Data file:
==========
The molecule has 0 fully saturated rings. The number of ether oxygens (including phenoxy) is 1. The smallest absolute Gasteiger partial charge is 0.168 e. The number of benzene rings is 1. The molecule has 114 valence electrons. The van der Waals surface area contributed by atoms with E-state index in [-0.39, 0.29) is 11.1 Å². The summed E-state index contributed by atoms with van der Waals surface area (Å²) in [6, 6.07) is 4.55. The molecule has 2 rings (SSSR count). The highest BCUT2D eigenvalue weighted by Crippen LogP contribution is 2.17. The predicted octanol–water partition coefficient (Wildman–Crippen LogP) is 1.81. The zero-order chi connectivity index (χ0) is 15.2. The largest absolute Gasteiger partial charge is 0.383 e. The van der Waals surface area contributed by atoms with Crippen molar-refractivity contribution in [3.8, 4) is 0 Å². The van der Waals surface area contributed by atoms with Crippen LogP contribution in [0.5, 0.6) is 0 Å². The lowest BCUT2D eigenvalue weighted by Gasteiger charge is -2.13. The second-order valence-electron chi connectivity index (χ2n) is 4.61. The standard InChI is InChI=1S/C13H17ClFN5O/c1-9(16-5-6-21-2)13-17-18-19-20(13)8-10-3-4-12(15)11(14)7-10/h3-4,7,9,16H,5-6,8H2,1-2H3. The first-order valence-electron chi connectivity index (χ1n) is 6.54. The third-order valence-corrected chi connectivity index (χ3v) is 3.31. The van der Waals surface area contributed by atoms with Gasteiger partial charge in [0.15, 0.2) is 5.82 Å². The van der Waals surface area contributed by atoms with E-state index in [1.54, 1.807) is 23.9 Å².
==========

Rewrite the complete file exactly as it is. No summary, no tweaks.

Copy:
The molecule has 0 fully saturated rings. The number of ether oxygens (including phenoxy) is 1. The smallest absolute Gasteiger partial charge is 0.168 e. The number of benzene rings is 1. The molecule has 114 valence electrons. The van der Waals surface area contributed by atoms with E-state index in [-0.39, 0.29) is 11.1 Å². The summed E-state index contributed by atoms with van der Waals surface area (Å²) in [6, 6.07) is 4.55. The molecule has 2 rings (SSSR count). The highest BCUT2D eigenvalue weighted by Crippen LogP contribution is 2.17. The predicted octanol–water partition coefficient (Wildman–Crippen LogP) is 1.81. The zero-order chi connectivity index (χ0) is 15.2. The largest absolute Gasteiger partial charge is 0.383 e. The van der Waals surface area contributed by atoms with Crippen molar-refractivity contribution in [3.8, 4) is 0 Å². The van der Waals surface area contributed by atoms with Crippen LogP contribution in [0.5, 0.6) is 0 Å². The lowest BCUT2D eigenvalue weighted by Gasteiger charge is -2.13. The second-order valence-electron chi connectivity index (χ2n) is 4.61. The standard InChI is InChI=1S/C13H17ClFN5O/c1-9(16-5-6-21-2)13-17-18-19-20(13)8-10-3-4-12(15)11(14)7-10/h3-4,7,9,16H,5-6,8H2,1-2H3. The first-order valence-electron chi connectivity index (χ1n) is 6.54. The third-order valence-corrected chi connectivity index (χ3v) is 3.31. The van der Waals surface area contributed by atoms with Gasteiger partial charge in [0.15, 0.2) is 5.82 Å². The van der Waals surface area contributed by atoms with E-state index in [1.54, 1.807) is 23.9 Å².